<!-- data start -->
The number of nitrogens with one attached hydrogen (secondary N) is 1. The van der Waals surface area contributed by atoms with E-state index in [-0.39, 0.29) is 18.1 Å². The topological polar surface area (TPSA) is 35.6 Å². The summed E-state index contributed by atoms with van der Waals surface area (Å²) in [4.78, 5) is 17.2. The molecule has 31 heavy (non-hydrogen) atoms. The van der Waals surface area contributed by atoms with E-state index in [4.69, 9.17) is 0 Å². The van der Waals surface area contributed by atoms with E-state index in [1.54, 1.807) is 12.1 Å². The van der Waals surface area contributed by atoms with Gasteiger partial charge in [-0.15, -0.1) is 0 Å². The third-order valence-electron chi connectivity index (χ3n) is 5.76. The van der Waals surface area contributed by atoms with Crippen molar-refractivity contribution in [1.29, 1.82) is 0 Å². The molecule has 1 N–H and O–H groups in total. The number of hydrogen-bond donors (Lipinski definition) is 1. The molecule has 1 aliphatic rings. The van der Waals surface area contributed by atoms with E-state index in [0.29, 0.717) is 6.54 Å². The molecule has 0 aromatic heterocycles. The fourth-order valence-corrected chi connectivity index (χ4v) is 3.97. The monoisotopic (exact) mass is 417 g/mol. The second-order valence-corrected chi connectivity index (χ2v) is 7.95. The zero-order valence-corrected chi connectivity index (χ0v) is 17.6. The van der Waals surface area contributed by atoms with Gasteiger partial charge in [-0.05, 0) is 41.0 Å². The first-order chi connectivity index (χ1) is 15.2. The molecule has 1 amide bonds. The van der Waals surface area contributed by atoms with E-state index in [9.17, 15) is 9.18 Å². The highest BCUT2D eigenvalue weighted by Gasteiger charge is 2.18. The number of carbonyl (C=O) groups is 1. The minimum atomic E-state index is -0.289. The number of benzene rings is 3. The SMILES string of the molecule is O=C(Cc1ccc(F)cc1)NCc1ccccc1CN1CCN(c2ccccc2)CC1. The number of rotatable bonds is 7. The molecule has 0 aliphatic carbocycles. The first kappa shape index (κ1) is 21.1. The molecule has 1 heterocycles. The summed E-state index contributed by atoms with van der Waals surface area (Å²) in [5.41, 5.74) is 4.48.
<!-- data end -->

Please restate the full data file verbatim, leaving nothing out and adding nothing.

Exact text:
The number of nitrogens with one attached hydrogen (secondary N) is 1. The van der Waals surface area contributed by atoms with E-state index in [-0.39, 0.29) is 18.1 Å². The topological polar surface area (TPSA) is 35.6 Å². The summed E-state index contributed by atoms with van der Waals surface area (Å²) in [4.78, 5) is 17.2. The molecule has 31 heavy (non-hydrogen) atoms. The van der Waals surface area contributed by atoms with E-state index in [4.69, 9.17) is 0 Å². The van der Waals surface area contributed by atoms with E-state index in [1.54, 1.807) is 12.1 Å². The van der Waals surface area contributed by atoms with Gasteiger partial charge in [-0.15, -0.1) is 0 Å². The third-order valence-electron chi connectivity index (χ3n) is 5.76. The van der Waals surface area contributed by atoms with Crippen molar-refractivity contribution in [1.29, 1.82) is 0 Å². The molecule has 1 N–H and O–H groups in total. The number of hydrogen-bond donors (Lipinski definition) is 1. The molecule has 1 aliphatic rings. The van der Waals surface area contributed by atoms with E-state index in [0.29, 0.717) is 6.54 Å². The molecule has 0 aromatic heterocycles. The fourth-order valence-corrected chi connectivity index (χ4v) is 3.97. The monoisotopic (exact) mass is 417 g/mol. The second-order valence-corrected chi connectivity index (χ2v) is 7.95. The zero-order valence-corrected chi connectivity index (χ0v) is 17.6. The van der Waals surface area contributed by atoms with Gasteiger partial charge in [-0.05, 0) is 41.0 Å². The first-order chi connectivity index (χ1) is 15.2. The molecule has 1 amide bonds. The van der Waals surface area contributed by atoms with E-state index in [9.17, 15) is 9.18 Å². The highest BCUT2D eigenvalue weighted by Gasteiger charge is 2.18. The number of carbonyl (C=O) groups is 1. The minimum atomic E-state index is -0.289. The number of benzene rings is 3. The SMILES string of the molecule is O=C(Cc1ccc(F)cc1)NCc1ccccc1CN1CCN(c2ccccc2)CC1. The number of rotatable bonds is 7. The molecule has 0 aliphatic carbocycles. The first kappa shape index (κ1) is 21.1. The molecule has 1 heterocycles. The summed E-state index contributed by atoms with van der Waals surface area (Å²) in [5.41, 5.74) is 4.48.